Hancock County closer to new EOC building - WLOX.com - The News for South Mississippi

Hancock County closer to new EOC building

HANCOCK COUNTY, MS (WLOX) -

By Al Showers – bio | email

HANCOCK COUNTY, MS (WLOX) - Imagine having to pack up and move sensitive weather and communication equipment six times in a five year period.

Hancock County EOC Director Brian Adam said, "Oh it's just been a nightmare."

Right now the EOC is sharing space with The Housing Resource Center in Waveland, but plans are in the works to change that.

Adam said, "We're very excited knowing that it's getting close. Where we'll be in one permanent place, we won't have to continue to move."

The building will be a concrete structure is designed to stand up to almost anything mother nature can dish out.

Unabridged Architecture John Anderson said, "It's designed to meet FEMA 361 standards. Which means it's designed to meet 200 mile per hour wind loads and impact loads from flying objects. So it's going to be the safest place in the county when a storm comes around."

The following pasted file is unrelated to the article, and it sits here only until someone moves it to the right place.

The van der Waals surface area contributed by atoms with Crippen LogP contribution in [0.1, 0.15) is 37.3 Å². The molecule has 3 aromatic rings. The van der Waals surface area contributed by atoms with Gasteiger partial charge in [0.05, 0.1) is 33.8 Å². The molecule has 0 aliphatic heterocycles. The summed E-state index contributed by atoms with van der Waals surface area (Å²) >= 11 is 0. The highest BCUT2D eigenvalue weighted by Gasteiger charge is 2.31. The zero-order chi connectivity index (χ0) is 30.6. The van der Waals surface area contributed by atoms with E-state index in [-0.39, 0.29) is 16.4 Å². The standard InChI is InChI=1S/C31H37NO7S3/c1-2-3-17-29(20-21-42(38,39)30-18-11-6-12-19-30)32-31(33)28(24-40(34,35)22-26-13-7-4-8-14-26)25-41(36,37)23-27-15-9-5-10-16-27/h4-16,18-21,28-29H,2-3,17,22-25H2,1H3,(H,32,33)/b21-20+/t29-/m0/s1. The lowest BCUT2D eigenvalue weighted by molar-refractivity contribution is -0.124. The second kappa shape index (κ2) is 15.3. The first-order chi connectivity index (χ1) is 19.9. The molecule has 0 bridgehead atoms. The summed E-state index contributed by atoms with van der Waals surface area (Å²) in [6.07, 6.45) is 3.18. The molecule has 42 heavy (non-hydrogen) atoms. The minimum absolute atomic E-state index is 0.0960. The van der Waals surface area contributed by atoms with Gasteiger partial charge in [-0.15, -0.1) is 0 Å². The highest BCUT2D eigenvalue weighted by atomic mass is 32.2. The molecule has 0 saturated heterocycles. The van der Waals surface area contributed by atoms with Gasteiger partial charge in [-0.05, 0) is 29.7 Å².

Al Showers, Kiln; The 10,000 square foot building will be located on an eight acre track of land on Highway 603 in the Kiln community about a half mile north of Highway 43."

The building will have bunk rooms capable of housing about 40 people. A large operations center that can hold up to 70 people will be loaded with state of the art weather and communications equipment.

Anderson said, "That's the room that really has to perform well when it counts."

The other interesting thing about the buildings that it will house the emergency 911 operation, so a portion of the building is in operation 24-7.

"The contract is out for bid right now," Geoffrey Clemens with Compton Engineering said. "Bids will be received October 20th, and it normally takes one or two months to get a project awarded and to construction."

"The emergency management agencies has been sort of leap frogging around the county in different buildings. It's high time they have a place of their own," Anderson said. "They do such an important job for the citizens of this county."

FEMA, insurance money and Community Development Block Grant funds are paying for the $3.5 million project.

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